Today I want to talk about what may be the most important three-letter acronym when it comes to the U.S. economic recovery: GDP, which stands for Gross Domestic Product.
GDP is the broadest measure of a nation’s economic activity—adding up the total value of all goods and services produced in the U.S. This influential status update on the U.S. economy takes into account net exports, government spending, consumption, investment and inventory. Of course, out of these, the most important component is consumption, which accounts for about two-thirds of GDP.
The latest report is the advance estimate for third-quarter GDP—which measures the U.S. economy’s progress over the third quarter. Because this is such an important report, the Commerce Department officially revises each quarter’s GDP estimates a total of four times: three during the quarter (advance, preliminary and final), as well as a final time once a year in July when the annual benchmark revisions are announced.
And what had the newswires buzzing this morning is that the U.S. economy grew at an annual rate of 3.5% in the third quarter. While this represents a slow-down from the 4.6% growth during the second quarter, this was substantially higher than economists’ estimates of 3.0% growth.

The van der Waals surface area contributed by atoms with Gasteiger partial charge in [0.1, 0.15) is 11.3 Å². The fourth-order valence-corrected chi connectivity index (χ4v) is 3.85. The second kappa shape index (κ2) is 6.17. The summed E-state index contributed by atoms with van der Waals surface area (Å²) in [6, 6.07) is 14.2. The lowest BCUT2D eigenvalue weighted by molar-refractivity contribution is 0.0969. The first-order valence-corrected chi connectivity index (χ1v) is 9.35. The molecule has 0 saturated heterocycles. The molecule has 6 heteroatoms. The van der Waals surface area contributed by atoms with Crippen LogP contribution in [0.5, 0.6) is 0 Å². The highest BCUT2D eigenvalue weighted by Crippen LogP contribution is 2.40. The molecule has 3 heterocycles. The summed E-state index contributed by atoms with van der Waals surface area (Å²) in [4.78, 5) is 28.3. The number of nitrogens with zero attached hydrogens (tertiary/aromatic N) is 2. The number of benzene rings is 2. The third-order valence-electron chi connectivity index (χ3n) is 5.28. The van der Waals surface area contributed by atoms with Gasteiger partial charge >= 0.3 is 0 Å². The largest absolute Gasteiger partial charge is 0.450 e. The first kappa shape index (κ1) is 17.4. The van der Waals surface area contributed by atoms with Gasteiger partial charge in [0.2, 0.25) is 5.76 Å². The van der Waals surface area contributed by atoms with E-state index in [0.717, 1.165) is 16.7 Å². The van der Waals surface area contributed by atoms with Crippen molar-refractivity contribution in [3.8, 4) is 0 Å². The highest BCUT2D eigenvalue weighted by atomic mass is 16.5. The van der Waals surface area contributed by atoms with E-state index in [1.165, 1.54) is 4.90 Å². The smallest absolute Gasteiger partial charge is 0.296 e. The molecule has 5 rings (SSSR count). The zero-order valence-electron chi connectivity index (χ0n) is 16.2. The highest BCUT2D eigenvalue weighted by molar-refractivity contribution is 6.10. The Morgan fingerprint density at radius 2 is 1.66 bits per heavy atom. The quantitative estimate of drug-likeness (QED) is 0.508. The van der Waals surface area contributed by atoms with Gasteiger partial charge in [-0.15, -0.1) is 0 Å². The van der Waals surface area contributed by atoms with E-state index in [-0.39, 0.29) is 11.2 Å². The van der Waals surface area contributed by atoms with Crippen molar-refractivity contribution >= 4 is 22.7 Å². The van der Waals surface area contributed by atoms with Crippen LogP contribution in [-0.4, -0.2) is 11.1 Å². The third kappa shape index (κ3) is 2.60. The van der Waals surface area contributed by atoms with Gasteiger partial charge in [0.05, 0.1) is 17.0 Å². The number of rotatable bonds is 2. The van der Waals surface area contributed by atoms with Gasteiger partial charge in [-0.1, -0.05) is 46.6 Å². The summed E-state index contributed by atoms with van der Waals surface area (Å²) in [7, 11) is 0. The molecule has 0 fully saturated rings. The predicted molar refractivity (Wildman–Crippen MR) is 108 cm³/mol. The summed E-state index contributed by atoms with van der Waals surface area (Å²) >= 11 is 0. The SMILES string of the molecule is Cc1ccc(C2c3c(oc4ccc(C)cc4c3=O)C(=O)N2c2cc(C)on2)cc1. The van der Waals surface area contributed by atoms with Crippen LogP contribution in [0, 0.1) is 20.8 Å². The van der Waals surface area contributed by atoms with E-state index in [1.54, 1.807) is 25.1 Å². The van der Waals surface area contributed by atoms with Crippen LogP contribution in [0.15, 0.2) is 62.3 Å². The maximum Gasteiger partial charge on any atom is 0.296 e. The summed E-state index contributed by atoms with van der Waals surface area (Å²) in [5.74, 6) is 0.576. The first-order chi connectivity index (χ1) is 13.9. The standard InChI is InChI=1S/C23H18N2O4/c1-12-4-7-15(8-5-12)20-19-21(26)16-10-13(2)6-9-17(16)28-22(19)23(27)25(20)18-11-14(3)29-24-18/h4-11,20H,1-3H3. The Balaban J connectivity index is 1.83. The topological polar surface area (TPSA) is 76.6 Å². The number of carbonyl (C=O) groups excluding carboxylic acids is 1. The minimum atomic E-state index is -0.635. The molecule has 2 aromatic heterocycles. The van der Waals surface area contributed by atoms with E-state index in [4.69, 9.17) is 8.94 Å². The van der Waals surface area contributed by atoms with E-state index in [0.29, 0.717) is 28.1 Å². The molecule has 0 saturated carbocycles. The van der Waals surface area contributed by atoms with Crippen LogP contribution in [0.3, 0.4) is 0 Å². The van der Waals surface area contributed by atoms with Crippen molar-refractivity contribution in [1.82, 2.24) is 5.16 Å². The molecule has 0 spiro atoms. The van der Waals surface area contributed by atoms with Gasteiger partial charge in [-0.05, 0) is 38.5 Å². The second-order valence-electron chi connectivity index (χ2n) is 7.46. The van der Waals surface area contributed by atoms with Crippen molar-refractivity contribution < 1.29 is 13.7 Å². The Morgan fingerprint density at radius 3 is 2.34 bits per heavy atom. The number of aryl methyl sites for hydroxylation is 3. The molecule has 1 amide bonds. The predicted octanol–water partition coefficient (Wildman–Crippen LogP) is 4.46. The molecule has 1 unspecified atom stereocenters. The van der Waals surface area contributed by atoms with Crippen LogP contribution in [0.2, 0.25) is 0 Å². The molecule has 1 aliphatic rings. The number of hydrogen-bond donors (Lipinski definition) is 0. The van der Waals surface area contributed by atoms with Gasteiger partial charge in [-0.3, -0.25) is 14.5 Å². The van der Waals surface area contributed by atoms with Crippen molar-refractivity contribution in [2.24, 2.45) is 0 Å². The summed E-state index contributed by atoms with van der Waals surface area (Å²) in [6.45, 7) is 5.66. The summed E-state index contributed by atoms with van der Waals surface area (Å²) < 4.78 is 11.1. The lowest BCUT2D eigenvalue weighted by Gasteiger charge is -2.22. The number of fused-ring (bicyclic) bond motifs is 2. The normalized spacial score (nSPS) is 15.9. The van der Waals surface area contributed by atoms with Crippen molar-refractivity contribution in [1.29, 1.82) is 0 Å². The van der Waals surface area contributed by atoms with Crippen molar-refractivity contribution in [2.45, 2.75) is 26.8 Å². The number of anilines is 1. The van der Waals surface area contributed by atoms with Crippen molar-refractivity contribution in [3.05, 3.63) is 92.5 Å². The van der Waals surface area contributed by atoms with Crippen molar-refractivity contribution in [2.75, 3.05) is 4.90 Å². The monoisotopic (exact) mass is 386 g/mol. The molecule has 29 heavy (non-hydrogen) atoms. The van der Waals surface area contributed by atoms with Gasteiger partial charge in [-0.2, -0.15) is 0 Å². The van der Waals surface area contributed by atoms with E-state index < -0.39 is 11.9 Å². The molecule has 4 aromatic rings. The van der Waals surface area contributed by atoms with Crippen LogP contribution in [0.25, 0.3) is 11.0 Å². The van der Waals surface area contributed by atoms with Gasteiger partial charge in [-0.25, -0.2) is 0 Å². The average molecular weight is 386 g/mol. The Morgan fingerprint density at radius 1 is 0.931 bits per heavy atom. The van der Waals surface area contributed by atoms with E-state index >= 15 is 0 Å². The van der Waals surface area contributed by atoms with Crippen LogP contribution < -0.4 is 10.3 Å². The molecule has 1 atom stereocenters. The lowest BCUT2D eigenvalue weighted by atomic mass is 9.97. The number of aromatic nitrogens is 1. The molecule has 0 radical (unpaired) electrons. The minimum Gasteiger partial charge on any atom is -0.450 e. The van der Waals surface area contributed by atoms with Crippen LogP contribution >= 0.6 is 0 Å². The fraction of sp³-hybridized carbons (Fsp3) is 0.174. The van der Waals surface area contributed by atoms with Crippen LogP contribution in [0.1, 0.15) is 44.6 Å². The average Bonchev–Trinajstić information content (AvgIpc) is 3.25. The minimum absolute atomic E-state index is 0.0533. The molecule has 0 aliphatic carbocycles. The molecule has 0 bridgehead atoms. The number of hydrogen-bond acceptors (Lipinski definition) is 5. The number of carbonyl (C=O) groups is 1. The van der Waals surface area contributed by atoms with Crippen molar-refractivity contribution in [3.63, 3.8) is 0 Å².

Surprisingly, defense spending and a shrinking trade deficit were the primary drivers of growth. This is the first time in several quarters that the public sector hasn’t dragged down overall growth. The improving labor market and expanding oil supply also contributed to economic progress.
At the same time, consumer spending and business investment were sluggish during the summer months. Personal consumption, which accounts for a large chunk of the U.S. economy, increased at a 1.8% rate, below the 1.9% consensus estimate. However, economists expect falling gas prices to boost consumer spending in the fourth quarter.
The bottom line is that the economic recovery is gaining steam. With the latest results, we’ve seen a GDP growth rate of 3.5% or higher in four of the past five quarters. With the Fed still committed to its zero interest rate policy, we are truly in a "Goldilocks" economy.